Dalai Lama visa refusal causes first cancellations


Three Nobel peace laureates have announced that that they will not be travelling to South Africa next month out of protest against Pretoria’s refusal to grant a visa for the Dalai Lama.

On Wednesday, American political activist Jody Williams, Iranian lawyer Shirin Ebadi and Liberian peace activist Leymah Gbowee, stated that they won't be attending the World Summit of Nobel Peace Laureates, set to be hosted in Cape Town on October 13th-15th, after the Tibetan spiritual leader’s visa application was rebuked on September 8th.

It has also since been revealed that representatives of the group, International Campaign to Ban Landmines, which won the Nobel Peace Prize in 1997, have also pulled the plug on their visit.

Observes have cited South Africa’s close trading relations with China, who view the Dalai Lama as a separatist following Tibet’s uprising against Chinese rule in 1959, as the main reason for the visa cancellation. It also marks the third time in five years that the Dalai Lama has been refused entry into the country.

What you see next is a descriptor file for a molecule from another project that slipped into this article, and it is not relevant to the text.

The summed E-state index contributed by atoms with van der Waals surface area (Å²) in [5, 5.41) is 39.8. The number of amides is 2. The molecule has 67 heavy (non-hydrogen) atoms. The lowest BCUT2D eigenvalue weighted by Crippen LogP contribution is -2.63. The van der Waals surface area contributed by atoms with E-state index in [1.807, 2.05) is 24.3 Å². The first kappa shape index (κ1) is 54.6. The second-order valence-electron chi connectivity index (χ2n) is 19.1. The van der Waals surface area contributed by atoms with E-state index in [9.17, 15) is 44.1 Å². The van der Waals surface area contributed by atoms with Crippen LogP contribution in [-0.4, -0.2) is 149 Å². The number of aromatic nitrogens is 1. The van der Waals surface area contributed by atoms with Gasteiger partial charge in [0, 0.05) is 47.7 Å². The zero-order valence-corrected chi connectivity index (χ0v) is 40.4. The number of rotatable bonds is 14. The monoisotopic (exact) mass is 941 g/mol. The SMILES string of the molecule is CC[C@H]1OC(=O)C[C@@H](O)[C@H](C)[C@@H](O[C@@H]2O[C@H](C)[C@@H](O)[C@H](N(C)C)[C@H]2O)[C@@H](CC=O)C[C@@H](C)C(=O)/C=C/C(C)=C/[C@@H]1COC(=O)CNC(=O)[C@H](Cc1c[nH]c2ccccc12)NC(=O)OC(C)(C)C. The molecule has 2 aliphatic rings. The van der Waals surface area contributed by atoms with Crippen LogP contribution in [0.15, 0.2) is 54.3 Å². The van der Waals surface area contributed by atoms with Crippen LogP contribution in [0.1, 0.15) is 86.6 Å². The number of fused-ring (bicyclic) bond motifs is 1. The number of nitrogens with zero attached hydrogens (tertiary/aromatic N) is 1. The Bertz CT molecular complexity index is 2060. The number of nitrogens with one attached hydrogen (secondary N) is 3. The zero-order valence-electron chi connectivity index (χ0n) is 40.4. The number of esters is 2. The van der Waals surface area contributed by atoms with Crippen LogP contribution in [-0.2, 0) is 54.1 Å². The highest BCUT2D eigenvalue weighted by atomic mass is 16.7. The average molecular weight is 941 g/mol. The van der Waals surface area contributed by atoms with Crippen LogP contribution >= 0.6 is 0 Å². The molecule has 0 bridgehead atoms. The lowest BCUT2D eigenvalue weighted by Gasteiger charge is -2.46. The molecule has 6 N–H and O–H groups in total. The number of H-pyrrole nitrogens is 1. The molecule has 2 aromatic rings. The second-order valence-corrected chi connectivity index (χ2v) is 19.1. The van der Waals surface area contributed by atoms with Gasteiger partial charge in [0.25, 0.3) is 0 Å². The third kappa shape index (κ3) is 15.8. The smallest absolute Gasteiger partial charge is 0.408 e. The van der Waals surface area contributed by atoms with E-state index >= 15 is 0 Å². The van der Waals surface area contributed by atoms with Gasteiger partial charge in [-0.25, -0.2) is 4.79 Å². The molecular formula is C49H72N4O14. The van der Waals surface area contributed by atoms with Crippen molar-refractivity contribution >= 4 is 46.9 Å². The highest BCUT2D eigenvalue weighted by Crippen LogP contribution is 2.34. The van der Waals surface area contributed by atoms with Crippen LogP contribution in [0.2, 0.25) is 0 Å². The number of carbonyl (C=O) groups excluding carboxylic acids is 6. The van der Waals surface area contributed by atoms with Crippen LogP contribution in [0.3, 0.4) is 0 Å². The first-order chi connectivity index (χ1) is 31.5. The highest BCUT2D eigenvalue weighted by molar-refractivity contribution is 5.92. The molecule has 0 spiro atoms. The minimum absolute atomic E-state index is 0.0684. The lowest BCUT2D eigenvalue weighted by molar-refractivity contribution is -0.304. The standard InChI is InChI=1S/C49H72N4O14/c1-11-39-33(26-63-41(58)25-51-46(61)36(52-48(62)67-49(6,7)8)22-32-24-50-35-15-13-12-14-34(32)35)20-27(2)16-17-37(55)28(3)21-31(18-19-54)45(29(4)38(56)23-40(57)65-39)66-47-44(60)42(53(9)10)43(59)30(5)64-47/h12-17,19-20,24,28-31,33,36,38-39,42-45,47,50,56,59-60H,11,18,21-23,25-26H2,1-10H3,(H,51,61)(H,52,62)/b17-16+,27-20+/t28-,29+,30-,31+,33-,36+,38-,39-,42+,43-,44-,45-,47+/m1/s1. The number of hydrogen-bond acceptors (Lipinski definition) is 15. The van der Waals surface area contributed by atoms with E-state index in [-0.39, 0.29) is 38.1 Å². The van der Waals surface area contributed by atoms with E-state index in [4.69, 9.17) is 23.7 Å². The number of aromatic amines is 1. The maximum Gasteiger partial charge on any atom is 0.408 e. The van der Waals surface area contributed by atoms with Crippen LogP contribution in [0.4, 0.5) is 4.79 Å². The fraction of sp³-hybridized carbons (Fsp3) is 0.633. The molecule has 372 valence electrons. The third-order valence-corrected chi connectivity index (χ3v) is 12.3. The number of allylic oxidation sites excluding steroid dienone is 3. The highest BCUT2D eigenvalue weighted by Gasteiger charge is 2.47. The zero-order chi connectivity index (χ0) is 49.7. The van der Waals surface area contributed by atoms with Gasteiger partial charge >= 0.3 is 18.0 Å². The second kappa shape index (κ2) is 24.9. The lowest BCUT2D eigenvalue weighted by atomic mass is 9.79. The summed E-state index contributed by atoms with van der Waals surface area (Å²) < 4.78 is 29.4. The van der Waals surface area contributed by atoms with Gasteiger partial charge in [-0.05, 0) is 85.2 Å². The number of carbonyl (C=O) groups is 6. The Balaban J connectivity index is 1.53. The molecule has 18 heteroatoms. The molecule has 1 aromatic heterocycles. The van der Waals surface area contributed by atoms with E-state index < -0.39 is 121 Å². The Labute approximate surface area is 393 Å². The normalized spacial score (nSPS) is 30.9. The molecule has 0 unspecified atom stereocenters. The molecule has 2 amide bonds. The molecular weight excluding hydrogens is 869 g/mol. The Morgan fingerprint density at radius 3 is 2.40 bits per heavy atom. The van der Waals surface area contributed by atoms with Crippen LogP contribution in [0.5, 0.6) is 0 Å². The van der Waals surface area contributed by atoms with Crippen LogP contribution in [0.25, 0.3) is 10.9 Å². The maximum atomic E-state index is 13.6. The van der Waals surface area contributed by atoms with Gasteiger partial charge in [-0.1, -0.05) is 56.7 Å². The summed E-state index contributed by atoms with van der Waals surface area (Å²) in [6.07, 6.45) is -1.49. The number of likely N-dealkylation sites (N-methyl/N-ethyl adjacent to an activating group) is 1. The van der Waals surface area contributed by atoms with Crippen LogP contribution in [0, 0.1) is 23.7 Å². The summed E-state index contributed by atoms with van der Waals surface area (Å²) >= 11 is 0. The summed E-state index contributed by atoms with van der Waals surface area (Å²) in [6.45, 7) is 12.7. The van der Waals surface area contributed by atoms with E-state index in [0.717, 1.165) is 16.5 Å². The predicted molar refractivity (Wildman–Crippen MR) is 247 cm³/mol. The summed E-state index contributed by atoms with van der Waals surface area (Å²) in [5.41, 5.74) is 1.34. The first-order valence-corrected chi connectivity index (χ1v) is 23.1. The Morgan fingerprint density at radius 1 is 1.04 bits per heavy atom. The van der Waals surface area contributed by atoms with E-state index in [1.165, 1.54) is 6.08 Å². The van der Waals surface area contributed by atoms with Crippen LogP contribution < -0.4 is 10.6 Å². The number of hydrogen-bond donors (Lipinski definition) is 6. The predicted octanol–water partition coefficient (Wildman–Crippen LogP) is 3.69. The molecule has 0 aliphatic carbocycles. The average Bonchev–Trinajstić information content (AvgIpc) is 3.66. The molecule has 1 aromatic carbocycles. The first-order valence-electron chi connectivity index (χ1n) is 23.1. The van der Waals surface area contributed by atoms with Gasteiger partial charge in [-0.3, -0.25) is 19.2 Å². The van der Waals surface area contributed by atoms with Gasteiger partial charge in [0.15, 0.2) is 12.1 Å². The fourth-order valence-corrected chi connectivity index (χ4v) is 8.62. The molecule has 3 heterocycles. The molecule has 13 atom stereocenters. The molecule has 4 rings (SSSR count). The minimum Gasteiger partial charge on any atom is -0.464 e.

Earlier this month, fourteen laureates, including Polish president Lech Walesa, Bangladeshi entrepreneur Muhammad Yunus, Iranian lawyer Shirin Ebadi, Liberian activist Leymah Gbowee and Northern Irish peacemakers David Trimble and John Hume, wrote a letter asking President Jacob Zuma to intervene with the matter.

"We understand the sensitivities involved - but would like to point out that His Holiness, the Dalai Lama, no longer holds any political office. [Instead], he would participate in the summit solely in his capacity as a globally respected spiritual leader," the group wrote.